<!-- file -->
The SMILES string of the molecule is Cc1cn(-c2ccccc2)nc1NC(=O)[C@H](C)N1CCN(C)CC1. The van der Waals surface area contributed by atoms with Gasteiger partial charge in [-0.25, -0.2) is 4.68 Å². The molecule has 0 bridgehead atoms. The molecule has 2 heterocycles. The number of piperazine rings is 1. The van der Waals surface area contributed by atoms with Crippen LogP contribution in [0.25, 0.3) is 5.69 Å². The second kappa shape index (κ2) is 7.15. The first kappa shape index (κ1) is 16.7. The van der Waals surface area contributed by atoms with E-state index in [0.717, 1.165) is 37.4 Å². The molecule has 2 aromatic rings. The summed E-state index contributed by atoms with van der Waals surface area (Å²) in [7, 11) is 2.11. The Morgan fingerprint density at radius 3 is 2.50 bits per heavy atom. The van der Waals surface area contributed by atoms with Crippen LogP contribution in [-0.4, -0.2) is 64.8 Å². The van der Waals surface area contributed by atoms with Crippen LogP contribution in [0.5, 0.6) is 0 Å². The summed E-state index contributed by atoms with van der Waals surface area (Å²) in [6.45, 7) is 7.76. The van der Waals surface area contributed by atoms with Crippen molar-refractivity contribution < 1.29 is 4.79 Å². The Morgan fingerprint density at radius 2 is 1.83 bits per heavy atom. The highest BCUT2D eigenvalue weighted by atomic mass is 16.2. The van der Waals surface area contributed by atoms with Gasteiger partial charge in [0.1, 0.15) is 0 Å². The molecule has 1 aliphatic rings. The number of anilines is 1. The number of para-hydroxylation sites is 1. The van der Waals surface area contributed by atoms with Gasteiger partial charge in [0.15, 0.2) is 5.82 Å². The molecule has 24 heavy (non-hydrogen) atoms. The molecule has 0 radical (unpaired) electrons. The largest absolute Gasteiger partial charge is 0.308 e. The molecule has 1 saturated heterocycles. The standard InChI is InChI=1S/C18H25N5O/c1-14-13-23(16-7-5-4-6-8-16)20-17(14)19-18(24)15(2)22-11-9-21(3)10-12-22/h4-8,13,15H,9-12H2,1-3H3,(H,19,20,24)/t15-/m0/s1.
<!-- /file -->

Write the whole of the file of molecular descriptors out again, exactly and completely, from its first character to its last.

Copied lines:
The SMILES string of the molecule is Cc1cn(-c2ccccc2)nc1NC(=O)[C@H](C)N1CCN(C)CC1. The van der Waals surface area contributed by atoms with Gasteiger partial charge in [-0.25, -0.2) is 4.68 Å². The molecule has 0 bridgehead atoms. The molecule has 2 heterocycles. The number of piperazine rings is 1. The van der Waals surface area contributed by atoms with Crippen LogP contribution in [0.25, 0.3) is 5.69 Å². The second kappa shape index (κ2) is 7.15. The first kappa shape index (κ1) is 16.7. The van der Waals surface area contributed by atoms with E-state index in [0.717, 1.165) is 37.4 Å². The molecule has 2 aromatic rings. The summed E-state index contributed by atoms with van der Waals surface area (Å²) in [7, 11) is 2.11. The Morgan fingerprint density at radius 3 is 2.50 bits per heavy atom. The van der Waals surface area contributed by atoms with Crippen LogP contribution in [-0.4, -0.2) is 64.8 Å². The van der Waals surface area contributed by atoms with Crippen LogP contribution in [0.5, 0.6) is 0 Å². The summed E-state index contributed by atoms with van der Waals surface area (Å²) in [6.45, 7) is 7.76. The van der Waals surface area contributed by atoms with Crippen molar-refractivity contribution < 1.29 is 4.79 Å². The Morgan fingerprint density at radius 2 is 1.83 bits per heavy atom. The highest BCUT2D eigenvalue weighted by atomic mass is 16.2. The van der Waals surface area contributed by atoms with Gasteiger partial charge in [0.1, 0.15) is 0 Å². The molecule has 1 aliphatic rings. The number of anilines is 1. The number of para-hydroxylation sites is 1. The van der Waals surface area contributed by atoms with Gasteiger partial charge in [0.15, 0.2) is 5.82 Å². The molecule has 24 heavy (non-hydrogen) atoms. The molecule has 0 radical (unpaired) electrons. The largest absolute Gasteiger partial charge is 0.308 e. The molecule has 1 saturated heterocycles. The standard InChI is InChI=1S/C18H25N5O/c1-14-13-23(16-7-5-4-6-8-16)20-17(14)19-18(24)15(2)22-11-9-21(3)10-12-22/h4-8,13,15H,9-12H2,1-3H3,(H,19,20,24)/t15-/m0/s1.